U.S. Army discovers PowerPoint makes you stupid

Have you fallen in love with your bulletized slides, nifty transitions, and pretty charts in PowerPoint? If so, you're likely getting more stupid, if the experience of commanders in the U.S. armed forces hold true. In fact, one of the force's top commanders says bluntly, "PowerPoint makes us stupid."

The New York Times has an excellent article today, We Have Met the Enemy and He Is PowerPoint, about the serious problems the armed forces face because of their over-reliance on PowerPoint. It shows an incomprehensible slide (shown below) designed to show the complex U.S. strategy in Afghanistan, and quotes Gen. Stanley A. McChrystal, the leader of American and NATO forces in Afghanistan, as saying this tongue in cheek when presenting it: "When we understand that slide, we'll have won the war."

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That bit of dry humor masks a serious problem when the military --- and business as well --- relies too heavily on PowerPoint. At a military conference recently, Gen. James N. Mattis of the Marine Corps, the Joint Forces commander, explained the problem simply, "PowerPoint makes us stupid."

Why does it make us stupid? It's best to turn to Brig. Gen. H. R. McMaster, who spoke at the same conference to understand why. The Times noted that he "banned PowerPoint presentations when he led the successful effort to secure the northern Iraqi city of Tal Afar in 2005." At the conference at which Mattis spoke, McMaster called PowerPoint an internal threat, and explained:

"It's dangerous because it can create the illusion of understanding and the illusion of control. Some problems in the world are not bullet-izable."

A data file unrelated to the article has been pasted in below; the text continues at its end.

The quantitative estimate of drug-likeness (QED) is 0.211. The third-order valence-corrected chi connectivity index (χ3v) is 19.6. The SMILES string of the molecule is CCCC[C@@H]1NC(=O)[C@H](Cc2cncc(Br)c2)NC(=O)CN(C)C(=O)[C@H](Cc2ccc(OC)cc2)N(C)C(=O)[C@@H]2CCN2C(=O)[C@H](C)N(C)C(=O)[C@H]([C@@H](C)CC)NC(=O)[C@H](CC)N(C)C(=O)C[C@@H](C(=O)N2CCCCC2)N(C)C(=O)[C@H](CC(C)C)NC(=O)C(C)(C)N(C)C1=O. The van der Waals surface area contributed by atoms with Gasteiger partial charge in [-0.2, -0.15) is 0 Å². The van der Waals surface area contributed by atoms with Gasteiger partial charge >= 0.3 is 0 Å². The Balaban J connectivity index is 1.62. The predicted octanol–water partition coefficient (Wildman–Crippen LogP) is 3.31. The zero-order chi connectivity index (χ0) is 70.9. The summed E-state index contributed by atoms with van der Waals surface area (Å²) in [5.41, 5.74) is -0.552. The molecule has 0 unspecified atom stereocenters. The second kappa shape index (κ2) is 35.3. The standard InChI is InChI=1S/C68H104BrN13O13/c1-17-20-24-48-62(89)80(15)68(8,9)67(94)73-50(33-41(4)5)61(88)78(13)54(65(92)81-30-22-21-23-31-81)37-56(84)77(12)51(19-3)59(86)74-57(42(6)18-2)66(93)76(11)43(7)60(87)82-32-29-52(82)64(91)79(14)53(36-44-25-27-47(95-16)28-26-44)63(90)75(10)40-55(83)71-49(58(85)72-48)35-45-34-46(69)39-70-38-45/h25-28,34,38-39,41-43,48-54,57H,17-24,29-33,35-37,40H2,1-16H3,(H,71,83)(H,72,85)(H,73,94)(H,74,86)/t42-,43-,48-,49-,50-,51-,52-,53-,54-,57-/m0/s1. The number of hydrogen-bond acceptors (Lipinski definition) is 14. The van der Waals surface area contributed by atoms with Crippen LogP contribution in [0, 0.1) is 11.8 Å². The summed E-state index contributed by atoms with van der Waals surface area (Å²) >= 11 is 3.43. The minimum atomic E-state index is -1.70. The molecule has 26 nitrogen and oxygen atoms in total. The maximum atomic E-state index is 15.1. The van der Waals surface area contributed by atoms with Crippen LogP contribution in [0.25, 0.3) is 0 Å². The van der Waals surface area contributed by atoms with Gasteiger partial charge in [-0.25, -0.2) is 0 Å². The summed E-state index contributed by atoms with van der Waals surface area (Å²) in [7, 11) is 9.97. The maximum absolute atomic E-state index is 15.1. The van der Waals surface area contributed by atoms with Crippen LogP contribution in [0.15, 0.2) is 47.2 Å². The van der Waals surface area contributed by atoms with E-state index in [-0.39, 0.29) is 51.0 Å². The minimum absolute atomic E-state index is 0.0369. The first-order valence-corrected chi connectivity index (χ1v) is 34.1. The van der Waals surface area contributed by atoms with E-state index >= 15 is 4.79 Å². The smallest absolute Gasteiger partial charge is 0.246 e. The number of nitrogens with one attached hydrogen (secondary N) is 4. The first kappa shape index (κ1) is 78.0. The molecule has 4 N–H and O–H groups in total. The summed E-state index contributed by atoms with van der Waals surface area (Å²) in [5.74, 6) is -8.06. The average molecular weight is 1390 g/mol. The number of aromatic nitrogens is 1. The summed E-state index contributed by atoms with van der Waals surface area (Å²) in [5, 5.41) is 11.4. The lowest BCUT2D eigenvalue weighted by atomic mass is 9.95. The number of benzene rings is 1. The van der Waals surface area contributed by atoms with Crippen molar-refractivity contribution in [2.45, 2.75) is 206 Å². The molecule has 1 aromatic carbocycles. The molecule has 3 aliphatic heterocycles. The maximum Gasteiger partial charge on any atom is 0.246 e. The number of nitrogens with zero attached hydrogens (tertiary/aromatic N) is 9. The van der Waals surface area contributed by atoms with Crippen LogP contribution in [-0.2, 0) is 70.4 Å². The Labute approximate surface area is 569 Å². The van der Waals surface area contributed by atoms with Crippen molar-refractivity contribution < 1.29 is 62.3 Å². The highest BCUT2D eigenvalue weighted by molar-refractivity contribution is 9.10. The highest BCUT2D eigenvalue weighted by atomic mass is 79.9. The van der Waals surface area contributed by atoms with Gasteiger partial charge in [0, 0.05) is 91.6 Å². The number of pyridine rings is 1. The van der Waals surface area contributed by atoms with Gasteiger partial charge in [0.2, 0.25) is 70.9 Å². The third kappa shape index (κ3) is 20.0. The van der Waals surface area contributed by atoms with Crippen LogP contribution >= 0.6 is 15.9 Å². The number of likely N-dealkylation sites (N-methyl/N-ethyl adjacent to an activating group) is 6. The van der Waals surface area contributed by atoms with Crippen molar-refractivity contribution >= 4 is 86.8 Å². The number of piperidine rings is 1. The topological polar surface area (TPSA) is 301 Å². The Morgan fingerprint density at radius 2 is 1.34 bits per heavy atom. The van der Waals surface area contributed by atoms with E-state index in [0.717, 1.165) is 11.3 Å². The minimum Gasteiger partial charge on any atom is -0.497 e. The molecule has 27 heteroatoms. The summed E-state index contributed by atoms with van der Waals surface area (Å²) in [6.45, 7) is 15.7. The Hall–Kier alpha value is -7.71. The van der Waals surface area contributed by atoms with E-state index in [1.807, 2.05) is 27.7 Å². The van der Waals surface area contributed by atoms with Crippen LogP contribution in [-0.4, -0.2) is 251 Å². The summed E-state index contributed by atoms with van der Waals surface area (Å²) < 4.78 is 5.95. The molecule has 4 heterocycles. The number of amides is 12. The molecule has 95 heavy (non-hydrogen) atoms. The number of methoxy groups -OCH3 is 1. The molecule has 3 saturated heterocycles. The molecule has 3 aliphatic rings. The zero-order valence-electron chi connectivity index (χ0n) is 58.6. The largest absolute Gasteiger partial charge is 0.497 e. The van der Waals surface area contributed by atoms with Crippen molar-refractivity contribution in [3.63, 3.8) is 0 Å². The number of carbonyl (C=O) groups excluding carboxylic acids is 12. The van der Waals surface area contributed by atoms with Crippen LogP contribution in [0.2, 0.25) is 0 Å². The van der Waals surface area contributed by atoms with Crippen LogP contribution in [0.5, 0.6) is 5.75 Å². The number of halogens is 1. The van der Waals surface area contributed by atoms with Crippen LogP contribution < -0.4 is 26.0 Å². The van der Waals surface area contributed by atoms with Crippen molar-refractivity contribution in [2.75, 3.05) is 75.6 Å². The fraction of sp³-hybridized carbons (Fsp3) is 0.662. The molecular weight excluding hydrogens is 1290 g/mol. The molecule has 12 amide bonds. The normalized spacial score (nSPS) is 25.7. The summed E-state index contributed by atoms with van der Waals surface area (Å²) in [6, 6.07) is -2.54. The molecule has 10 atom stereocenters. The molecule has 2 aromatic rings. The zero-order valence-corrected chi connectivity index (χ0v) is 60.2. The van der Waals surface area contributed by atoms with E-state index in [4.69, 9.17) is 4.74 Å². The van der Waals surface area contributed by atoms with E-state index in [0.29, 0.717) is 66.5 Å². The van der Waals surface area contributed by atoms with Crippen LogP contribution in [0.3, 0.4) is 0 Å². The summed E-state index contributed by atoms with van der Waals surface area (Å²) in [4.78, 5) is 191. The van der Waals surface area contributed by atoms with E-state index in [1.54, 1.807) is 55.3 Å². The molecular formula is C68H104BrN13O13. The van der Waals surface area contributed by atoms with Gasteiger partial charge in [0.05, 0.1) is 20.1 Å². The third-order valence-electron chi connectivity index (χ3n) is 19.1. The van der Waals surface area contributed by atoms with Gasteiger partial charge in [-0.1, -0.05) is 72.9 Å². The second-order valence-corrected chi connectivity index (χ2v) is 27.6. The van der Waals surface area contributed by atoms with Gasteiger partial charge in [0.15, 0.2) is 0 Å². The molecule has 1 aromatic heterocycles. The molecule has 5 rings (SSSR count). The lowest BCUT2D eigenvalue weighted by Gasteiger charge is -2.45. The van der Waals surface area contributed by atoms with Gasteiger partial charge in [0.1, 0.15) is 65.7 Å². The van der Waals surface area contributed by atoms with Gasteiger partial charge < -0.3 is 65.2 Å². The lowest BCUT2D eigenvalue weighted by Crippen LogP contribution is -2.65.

The Times goes on to say:

In General McMaster's view, PowerPoint's worst offense is not a chart like the spaghetti graphic [of our Afghan strategy], which was first uncovered by NBC's Richard Engel, but rigid lists of bullet points (in, say, a presentation on a conflict's causes) that take no account of interconnected political, economic and ethnic forces. "If you divorce war from all of that, it becomes a targeting exercise," General McMaster said.

Commanders say that behind all the PowerPoint jokes are serious concerns that the program stifles discussion, critical thinking and thoughtful decision-making. Not least, it ties up junior officers --- referred to as PowerPoint Rangers --- in the daily preparation of slides, be it for a Joint Staff meeting in Washington.

Even more dangerous, the article implies, is that it leads to bad decision-making, with serious consequences:

Commanders say that the slides impart less information than a five-page paper can hold, and that they relieve the briefer of the need to polish writing to convey an analytic, persuasive point. Imagine lawyers presenting arguments before the Supreme Court in slides instead of legal briefs.

In fact, the article even points to PowerPoint as possibly contributing to our flawed Iraqi strategy. The article describes an event in the book about the Iraq War "Fiasco" by Thomas E. Ricks:

Lt. Gen. David D. McKiernan, who led the allied ground forces in the 2003 invasion of Iraq, grew frustrated when he could not get Gen. Tommy R. Franks, the commander at the time of American forces in the Persian Gulf region, to issue orders that stated explicitly how he wanted the invasion conducted, and why. Instead, General Franks just passed on to General McKiernan the vague PowerPoint slides that he had already shown to Donald H. Rumsfeld, the defense secretary at the time.

The article also says that tremendous amounts of time are spent in the military on putting together presentations, and that this takes away from true productivity.

Does all this sound familiar in your line of business? It should. Business relies on PowerPoint as much or more than the military, with similar consequences.

By the way, there does appear to be some reason to use PowerPoint. The article concludes:

Senior officers say the program does come in handy when the goal is not imparting information, as in briefings for reporters.

The news media sessions often last 25 minutes, with 5 minutes left at the end for questions from anyone still awake. Those types of PowerPoint presentations, Dr. Hammes said, are known as "hypnotizing chickens."
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